Oh hanging the deer doesn't have to be fancy. Those hangers work or if you have to, a solid stick through the hind legs will do in a pinch.

All in all, the youtube videos do a pretty good job. Or if you can go with someone that knows how, watching it will help or them letting you get hands on will learn ya real quick. It's all simple though.

My recommendation: cut the backstrap off the first night, butterfly some steaks, and cook it directly on coals for some of the best meat ever! Nothing like fresh venison!


Why read all those lousy words when you can watch this video?  

Link Posted: 9/9/2013 7:46:07 PM EDT
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Originally Posted By Captain_Morgan:


Why?
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Originally Posted By Captain_Morgan:
Originally Posted By gomulego:
I would start with squirrels or rabbit.


Why?


Less chance of you getting mauled.
Link Posted: 9/9/2013 7:54:31 PM EDT
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Originally Posted By Dehammer:


Less chance of you getting mauled.
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Originally Posted By Dehammer:
Originally Posted By Captain_Morgan:
Originally Posted By gomulego:
I would start with squirrels or rabbit.


Why?


Less chance of you getting mauled.


You ever picked up a squirrel that was just gut shot and taking a break from dying to go seven types of ninja on your ass?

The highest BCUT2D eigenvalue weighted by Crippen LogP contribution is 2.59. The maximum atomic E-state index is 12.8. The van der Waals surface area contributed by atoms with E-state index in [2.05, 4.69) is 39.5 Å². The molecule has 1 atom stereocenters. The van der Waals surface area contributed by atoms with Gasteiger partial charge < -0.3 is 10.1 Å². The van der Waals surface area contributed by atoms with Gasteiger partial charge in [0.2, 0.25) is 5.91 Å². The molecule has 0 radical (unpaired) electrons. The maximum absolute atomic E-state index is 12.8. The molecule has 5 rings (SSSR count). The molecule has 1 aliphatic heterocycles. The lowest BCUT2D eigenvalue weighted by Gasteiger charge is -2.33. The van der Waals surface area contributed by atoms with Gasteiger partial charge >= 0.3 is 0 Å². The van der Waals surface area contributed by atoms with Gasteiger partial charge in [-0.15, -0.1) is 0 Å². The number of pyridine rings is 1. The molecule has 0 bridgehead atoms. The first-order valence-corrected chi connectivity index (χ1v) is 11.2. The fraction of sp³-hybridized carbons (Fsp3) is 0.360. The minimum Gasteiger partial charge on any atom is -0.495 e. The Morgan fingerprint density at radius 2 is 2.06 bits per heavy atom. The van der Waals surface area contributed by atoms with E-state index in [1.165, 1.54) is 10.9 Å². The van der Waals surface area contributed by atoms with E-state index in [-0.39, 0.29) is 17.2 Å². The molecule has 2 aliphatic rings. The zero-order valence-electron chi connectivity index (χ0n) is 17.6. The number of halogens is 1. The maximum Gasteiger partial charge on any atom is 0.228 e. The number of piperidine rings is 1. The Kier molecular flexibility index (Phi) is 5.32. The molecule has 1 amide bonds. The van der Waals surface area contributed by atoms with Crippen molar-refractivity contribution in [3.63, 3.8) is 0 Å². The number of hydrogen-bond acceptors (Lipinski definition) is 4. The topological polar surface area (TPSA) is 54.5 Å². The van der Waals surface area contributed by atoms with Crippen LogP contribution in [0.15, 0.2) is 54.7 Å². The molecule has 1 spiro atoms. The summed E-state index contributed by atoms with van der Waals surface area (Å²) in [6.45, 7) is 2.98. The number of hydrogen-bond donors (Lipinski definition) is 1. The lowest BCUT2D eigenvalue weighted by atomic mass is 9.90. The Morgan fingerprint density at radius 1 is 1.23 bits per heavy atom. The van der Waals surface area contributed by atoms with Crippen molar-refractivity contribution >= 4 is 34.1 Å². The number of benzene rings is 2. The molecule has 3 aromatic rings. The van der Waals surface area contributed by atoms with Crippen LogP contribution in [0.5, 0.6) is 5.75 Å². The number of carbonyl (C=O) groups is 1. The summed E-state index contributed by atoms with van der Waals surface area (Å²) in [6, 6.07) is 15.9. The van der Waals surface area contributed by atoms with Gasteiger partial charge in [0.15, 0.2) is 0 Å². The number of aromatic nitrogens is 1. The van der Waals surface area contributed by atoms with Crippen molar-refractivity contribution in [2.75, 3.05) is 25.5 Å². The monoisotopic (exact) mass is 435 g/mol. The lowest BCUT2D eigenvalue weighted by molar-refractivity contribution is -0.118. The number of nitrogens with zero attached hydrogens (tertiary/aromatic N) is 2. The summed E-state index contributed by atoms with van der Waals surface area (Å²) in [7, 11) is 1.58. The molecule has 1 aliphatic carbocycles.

Link Posted: 9/9/2013 7:57:48 PM EDT
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Originally Posted By CLICKBANGBANG:


You ever picked up a squirrel that was just gut shot and taking a break from dying to go seven types of ninja on your ass?
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Originally Posted By CLICKBANGBANG:
Originally Posted By Dehammer:
Originally Posted By Captain_Morgan:
Originally Posted By gomulego:
I would start with squirrels or rabbit.


Why?


Less chance of you getting mauled.


You ever picked up a squirrel that was just gut shot and taking a break from dying to go seven types of ninja on your ass?


I have.  That's why I said 'less chance'.

We all know he's going to get mauled.
Link Posted: 9/9/2013 8:12:32 PM EDT
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Originally Posted By Captain_Morgan:


Why?
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Originally Posted By Captain_Morgan:
Originally Posted By gomulego:
I would start with squirrels or rabbit.


Why?


Stalking and staying out of sight of squirrels while trying to get them in range is a lot trickier than it sounds. Little bastards are quick and pretty skittish.


I would like others said just start with basic scouting, and learning how to move quietly. When you hear something moving, be still and observe what different critters sound like moving about the area. Before long, you'll be able to tell the difference between deer, squirrels, coyote, coons, and birds.